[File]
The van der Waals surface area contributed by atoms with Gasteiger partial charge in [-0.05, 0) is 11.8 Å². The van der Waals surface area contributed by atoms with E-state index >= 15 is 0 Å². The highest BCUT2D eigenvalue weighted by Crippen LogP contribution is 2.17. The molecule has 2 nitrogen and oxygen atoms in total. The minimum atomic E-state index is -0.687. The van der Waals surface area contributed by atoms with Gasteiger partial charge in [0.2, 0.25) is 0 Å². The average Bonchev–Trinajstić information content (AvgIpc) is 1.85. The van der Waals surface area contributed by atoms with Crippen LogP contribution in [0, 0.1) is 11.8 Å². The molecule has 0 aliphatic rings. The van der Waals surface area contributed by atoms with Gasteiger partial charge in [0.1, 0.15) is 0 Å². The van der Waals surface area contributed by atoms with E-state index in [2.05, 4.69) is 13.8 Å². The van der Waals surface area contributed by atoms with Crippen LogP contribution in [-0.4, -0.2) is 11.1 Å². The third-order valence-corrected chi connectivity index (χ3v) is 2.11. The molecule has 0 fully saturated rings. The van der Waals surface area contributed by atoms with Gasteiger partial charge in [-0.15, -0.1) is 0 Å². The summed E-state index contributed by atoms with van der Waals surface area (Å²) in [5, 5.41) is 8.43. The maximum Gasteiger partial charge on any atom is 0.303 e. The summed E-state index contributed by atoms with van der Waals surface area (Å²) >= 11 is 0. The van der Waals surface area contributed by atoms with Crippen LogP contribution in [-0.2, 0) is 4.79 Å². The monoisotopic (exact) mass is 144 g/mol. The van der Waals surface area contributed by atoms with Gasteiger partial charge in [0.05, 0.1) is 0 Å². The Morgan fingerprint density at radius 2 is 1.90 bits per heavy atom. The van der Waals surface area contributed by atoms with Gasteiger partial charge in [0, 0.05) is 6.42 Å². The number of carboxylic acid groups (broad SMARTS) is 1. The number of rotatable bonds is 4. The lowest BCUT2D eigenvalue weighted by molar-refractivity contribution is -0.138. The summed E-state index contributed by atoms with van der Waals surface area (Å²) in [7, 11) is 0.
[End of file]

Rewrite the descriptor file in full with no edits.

The van der Waals surface area contributed by atoms with Gasteiger partial charge in [-0.05, 0) is 11.8 Å². The van der Waals surface area contributed by atoms with E-state index >= 15 is 0 Å². The highest BCUT2D eigenvalue weighted by Crippen LogP contribution is 2.17. The molecule has 2 nitrogen and oxygen atoms in total. The minimum atomic E-state index is -0.687. The van der Waals surface area contributed by atoms with Gasteiger partial charge in [0.2, 0.25) is 0 Å². The average Bonchev–Trinajstić information content (AvgIpc) is 1.85. The van der Waals surface area contributed by atoms with Crippen LogP contribution in [0, 0.1) is 11.8 Å². The molecule has 0 aliphatic rings. The van der Waals surface area contributed by atoms with Gasteiger partial charge in [0.1, 0.15) is 0 Å². The van der Waals surface area contributed by atoms with E-state index in [2.05, 4.69) is 13.8 Å². The van der Waals surface area contributed by atoms with Crippen LogP contribution in [-0.4, -0.2) is 11.1 Å². The third-order valence-corrected chi connectivity index (χ3v) is 2.11. The molecule has 0 fully saturated rings. The van der Waals surface area contributed by atoms with Gasteiger partial charge in [-0.15, -0.1) is 0 Å². The summed E-state index contributed by atoms with van der Waals surface area (Å²) in [5, 5.41) is 8.43. The maximum Gasteiger partial charge on any atom is 0.303 e. The summed E-state index contributed by atoms with van der Waals surface area (Å²) >= 11 is 0. The van der Waals surface area contributed by atoms with Crippen LogP contribution in [-0.2, 0) is 4.79 Å². The monoisotopic (exact) mass is 144 g/mol. The van der Waals surface area contributed by atoms with Gasteiger partial charge in [0.05, 0.1) is 0 Å². The Morgan fingerprint density at radius 2 is 1.90 bits per heavy atom. The van der Waals surface area contributed by atoms with Gasteiger partial charge in [0, 0.05) is 6.42 Å². The number of carboxylic acid groups (broad SMARTS) is 1. The number of rotatable bonds is 4. The lowest BCUT2D eigenvalue weighted by molar-refractivity contribution is -0.138. The summed E-state index contributed by atoms with van der Waals surface area (Å²) in [7, 11) is 0.